There had been several comments on my Facebook post, but I started to feel bad about it because I didn't want it to sound like I was excited about it or sensationalizing it, so I deleted it. I had been in such shock when I posted it, it could have been interpreted as if I was excited about the possible drama unfolding behind my house. Which wasn't the case at all. Actually quite the opposite; it was really traumatizing to me. I know it wasn't about me, but seeing something like that isn't easy. 

I went back to my dishes with a completely different outlook on my day. Yes I had a baby powder explosion and I can guarantee you that at some point tonight my husband is going to come up and hug me and go, "Um, why do you smell like a baby diaper?" And yes, my keys were (and still are) locked in my car, which kept me home from getting groceries for my family, and yes, my kids are mildly sick today with sore throats and upset tummies. But. Perspective is a beautiful thing. Whatever silly little things I was going through his morning were nothing to that man who felt like he had no other option but to end his life.  I hope that man can find the help that he needs and that he never finds himself in that position again. I can tell you that every time I drive over that overpass from this point on I am going to think of that man, and that moment that I saw him standing there, and I'm going to feel grateful for everything I have in my life.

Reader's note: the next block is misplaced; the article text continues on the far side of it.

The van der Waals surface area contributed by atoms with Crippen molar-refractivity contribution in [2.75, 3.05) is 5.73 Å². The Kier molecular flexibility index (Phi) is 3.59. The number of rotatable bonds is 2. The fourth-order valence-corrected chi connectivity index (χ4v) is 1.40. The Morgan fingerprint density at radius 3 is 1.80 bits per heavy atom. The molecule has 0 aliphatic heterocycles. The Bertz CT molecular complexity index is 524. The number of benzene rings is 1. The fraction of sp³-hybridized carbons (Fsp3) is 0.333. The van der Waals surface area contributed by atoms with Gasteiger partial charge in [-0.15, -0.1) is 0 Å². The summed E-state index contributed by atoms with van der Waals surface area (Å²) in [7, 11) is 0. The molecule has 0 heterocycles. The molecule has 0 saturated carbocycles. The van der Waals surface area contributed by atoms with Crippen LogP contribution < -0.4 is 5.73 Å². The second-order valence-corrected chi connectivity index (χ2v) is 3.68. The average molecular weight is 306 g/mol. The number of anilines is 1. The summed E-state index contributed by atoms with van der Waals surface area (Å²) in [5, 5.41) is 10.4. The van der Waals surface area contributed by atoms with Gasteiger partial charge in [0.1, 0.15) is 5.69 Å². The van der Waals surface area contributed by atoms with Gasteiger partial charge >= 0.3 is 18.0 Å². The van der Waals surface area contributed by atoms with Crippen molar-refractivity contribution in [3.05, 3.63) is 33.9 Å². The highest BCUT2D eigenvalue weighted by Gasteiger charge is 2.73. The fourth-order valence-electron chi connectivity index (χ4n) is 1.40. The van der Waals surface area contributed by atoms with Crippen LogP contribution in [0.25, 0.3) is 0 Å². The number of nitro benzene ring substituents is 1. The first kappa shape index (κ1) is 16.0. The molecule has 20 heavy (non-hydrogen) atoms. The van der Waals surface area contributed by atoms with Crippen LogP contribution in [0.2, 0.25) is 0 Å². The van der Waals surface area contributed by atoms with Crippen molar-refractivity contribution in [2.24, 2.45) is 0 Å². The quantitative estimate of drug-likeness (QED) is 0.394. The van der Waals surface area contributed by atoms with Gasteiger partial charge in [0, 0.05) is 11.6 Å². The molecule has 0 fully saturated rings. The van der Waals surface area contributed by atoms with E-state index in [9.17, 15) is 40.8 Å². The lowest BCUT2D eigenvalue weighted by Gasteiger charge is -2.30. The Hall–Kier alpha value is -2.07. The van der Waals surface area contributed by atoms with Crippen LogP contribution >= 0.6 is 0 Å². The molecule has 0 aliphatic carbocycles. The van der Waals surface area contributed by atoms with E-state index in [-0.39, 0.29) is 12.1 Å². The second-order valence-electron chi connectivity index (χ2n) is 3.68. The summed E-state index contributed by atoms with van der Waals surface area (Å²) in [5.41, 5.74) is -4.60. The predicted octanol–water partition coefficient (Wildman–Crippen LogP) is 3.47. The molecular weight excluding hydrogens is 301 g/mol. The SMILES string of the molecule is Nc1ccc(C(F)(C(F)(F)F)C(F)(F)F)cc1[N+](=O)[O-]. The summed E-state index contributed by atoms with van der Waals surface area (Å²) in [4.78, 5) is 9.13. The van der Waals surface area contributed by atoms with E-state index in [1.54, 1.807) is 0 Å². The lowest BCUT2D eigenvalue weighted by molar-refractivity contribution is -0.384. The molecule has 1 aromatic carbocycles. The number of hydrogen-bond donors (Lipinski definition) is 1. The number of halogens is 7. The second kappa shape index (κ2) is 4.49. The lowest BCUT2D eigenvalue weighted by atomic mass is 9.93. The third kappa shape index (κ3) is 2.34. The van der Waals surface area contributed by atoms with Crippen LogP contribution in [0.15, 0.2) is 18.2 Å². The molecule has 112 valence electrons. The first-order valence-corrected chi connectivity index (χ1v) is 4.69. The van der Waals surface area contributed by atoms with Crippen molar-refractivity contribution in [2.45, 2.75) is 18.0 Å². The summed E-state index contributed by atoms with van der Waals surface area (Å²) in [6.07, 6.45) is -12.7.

Thursday, January 9, 2014

Dead rats and hermaphrodites.

How was your day?

My day went something like this....